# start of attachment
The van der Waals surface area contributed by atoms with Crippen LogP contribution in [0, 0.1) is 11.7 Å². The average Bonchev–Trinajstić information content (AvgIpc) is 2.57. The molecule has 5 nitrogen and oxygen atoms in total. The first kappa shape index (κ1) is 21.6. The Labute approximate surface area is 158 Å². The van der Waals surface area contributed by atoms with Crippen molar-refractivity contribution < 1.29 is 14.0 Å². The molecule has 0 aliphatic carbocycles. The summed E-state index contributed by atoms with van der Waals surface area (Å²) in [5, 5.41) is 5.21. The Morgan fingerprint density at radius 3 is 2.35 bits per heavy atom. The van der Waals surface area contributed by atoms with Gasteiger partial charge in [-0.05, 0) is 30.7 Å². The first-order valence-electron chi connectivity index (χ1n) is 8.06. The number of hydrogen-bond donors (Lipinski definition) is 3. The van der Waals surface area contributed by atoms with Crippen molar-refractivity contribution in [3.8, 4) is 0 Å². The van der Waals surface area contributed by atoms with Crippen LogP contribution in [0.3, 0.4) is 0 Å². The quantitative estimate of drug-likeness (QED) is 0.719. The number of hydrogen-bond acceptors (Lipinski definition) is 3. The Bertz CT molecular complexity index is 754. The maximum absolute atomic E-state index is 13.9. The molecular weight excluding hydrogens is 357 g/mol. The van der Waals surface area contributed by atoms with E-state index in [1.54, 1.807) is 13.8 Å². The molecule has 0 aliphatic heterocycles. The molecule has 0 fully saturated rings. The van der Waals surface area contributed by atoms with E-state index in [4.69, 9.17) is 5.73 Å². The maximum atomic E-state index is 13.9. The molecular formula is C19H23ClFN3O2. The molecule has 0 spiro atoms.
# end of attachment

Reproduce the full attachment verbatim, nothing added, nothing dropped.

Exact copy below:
The van der Waals surface area contributed by atoms with Crippen LogP contribution in [0, 0.1) is 11.7 Å². The average Bonchev–Trinajstić information content (AvgIpc) is 2.57. The molecule has 5 nitrogen and oxygen atoms in total. The first kappa shape index (κ1) is 21.6. The Labute approximate surface area is 158 Å². The van der Waals surface area contributed by atoms with Crippen molar-refractivity contribution < 1.29 is 14.0 Å². The molecule has 0 aliphatic carbocycles. The summed E-state index contributed by atoms with van der Waals surface area (Å²) in [5, 5.41) is 5.21. The Morgan fingerprint density at radius 3 is 2.35 bits per heavy atom. The van der Waals surface area contributed by atoms with Gasteiger partial charge in [-0.05, 0) is 30.7 Å². The first-order valence-electron chi connectivity index (χ1n) is 8.06. The number of hydrogen-bond donors (Lipinski definition) is 3. The van der Waals surface area contributed by atoms with Crippen molar-refractivity contribution in [3.8, 4) is 0 Å². The van der Waals surface area contributed by atoms with Crippen LogP contribution in [0.3, 0.4) is 0 Å². The quantitative estimate of drug-likeness (QED) is 0.719. The number of hydrogen-bond acceptors (Lipinski definition) is 3. The Bertz CT molecular complexity index is 754. The maximum absolute atomic E-state index is 13.9. The molecular weight excluding hydrogens is 357 g/mol. The van der Waals surface area contributed by atoms with E-state index in [1.54, 1.807) is 13.8 Å². The molecule has 0 aliphatic heterocycles. The molecule has 0 fully saturated rings. The van der Waals surface area contributed by atoms with E-state index in [4.69, 9.17) is 5.73 Å². The maximum atomic E-state index is 13.9. The molecular formula is C19H23ClFN3O2. The molecule has 0 spiro atoms.